Disadvantaged clients struggle the most in transition to CDC, study finds

Older people with complex needs, low literacy and few social networks and financial resources are more likely to experience difficulty in adjusting to CDC, according to a new report.

Older people with complex needs, low literacy and few social networks and financial resources are more likely to experience difficulty in adjusting to consumer directed care, according to a new report.

The Brotherhood of St Laurence evaluated the experience of its community aged care clients in the move to CDC over 15 months and found that while it was a positive experience for many consumers, the new system was also confusing and overwhelming for some.

Consumers who did not have the capacity to self-manage their package because of cognitive impairment, the absence of a carer or lack of skills had to allocate a larger portion of their subsidy to case management fees, therefore reducing the amount available for direct care services and activities.

Some clients with low levels of literacy and numeracy, especially financial literary, also said they struggled to understand the main elements of the CDC model and interpret their monthly financial statements.

The complexity of managing a CDC package and budget, negotiating choices and accepting new responsibilities will always be problematic for many service users who experience social and economic disadvantage, said the report produced by BSL’s research and policy centre.

Some key findings identified in the research included:

  • Half of the 45 consumer interviewees found the term ‘consumer directed care’ confusing.
  • Most consumers and carers liked receiving a monthly statement and felt more ‘secure’ knowing their budget position. However, just under a quarter of consumers found the statements difficult to understand, “with one consumer unable to read the statement at all and another still ‘bewildered’ even after several explanations.”
  • Time spent with a case manager was highly valued overall but particularly by those who were isolated or disadvantaged by poverty.
  • To manage their needs within a restricted budget, some consumers sought additional informal support from family and friends to help their budgets stretch further.

A significant finding from the evaluation was the impact on social participation under CDC.

Only half of BSL clients who had attended activities as part of a social inclusion program said they intended to continue to access the program using their individual budgets. Under a block funding model, participation in social programs had been subsidised.

BSL said the consequences of a reduction in social support services may be “serious”, especially for those with mobility limitations and those who are socially isolated from family and friends.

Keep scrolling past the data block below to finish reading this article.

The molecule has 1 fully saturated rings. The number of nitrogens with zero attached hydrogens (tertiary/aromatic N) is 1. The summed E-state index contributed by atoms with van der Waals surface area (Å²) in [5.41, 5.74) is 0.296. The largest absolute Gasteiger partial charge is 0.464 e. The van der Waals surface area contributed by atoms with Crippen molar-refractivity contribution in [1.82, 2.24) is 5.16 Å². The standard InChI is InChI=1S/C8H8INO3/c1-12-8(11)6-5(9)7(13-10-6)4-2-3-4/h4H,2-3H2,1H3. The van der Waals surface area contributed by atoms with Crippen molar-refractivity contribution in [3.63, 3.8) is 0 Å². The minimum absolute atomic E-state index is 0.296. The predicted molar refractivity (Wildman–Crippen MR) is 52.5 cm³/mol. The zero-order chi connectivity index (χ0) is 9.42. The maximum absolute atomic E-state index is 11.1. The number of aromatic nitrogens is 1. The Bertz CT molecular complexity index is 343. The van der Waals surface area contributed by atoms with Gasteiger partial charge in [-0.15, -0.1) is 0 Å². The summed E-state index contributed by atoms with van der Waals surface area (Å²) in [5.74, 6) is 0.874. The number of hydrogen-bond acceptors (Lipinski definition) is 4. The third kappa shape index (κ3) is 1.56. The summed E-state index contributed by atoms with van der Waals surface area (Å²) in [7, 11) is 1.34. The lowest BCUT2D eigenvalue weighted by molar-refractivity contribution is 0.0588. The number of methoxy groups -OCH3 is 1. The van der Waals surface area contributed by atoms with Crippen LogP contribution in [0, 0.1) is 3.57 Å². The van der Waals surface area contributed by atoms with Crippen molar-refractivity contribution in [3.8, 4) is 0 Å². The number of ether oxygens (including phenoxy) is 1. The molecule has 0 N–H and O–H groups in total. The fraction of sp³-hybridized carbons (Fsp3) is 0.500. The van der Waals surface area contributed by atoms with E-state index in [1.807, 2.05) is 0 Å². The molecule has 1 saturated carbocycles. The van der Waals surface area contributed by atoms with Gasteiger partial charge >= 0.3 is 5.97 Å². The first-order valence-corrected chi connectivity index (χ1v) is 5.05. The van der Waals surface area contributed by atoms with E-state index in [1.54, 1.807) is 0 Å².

“The previous community aged care model had allowed some flexibility to providers to vary the level of support to individuals in line with actual needs and to underwrite programs such as the social inclusion program for the common good,” said the report released in May.

Concern over ‘hoarding’ of funds

The BSL report also echoed industry concern regarding the reluctance from some clients and carers to spend their packaged funds, despite having an unmet need.

“Building a surplus may be prudent if judiciously managed, but not at the risk of poor health and wellbeing which may lead to more complex conditions,” wrote the authors.

The report’s authors said consumer-directed policies in aged care must be accompanied by practical support for consumers and appropriate regulation.

The paper also highlighted the risks of further increasing individual responsibility such as through a fully “cashed out” model of care, which it said could impose “an unmanageable burden on some older people who are already struggling.”

Positive experiences of CDC

According to the findings, many consumers appreciated the flexibility to coordinate their own services and to use their personal budgets to further individual pursuits rather than standardised care options. Many consumers also reported that having a say in their care gave them a sense of independence and confidence in their own ability.

Some consumers also used their accumulated funds to purchase new aids and equipment.

The evaluation, which was conducted from May 2014 to July 2015 and gathered information from consumer interviews, consumer forums and two focus groups, is available to read in full here.

To subscribe to CCR please visit http://www.australianageingagenda.com.au/subscribe-to-ccr/

Tags: brotherhood-of-st-laurence, cdc, community-care-review-slider, home-care-packages, policy, research,

1 thought on “Disadvantaged clients struggle the most in transition to CDC, study finds

  1. I find this consumer directed care model – time consuming and confusing. I have managed my elderly mothers care for the past 18 months with assistance of my daughter who has an MBA , I have a law degree, we live in Independent Living Units.

    I joke with my mother that this being old is a full time job; co-ordinating health care, accommodation and social activities.

    I am daunted by the fact that even with this experience I will have to manage my own care one day and I whether I will be capable of juggling it.

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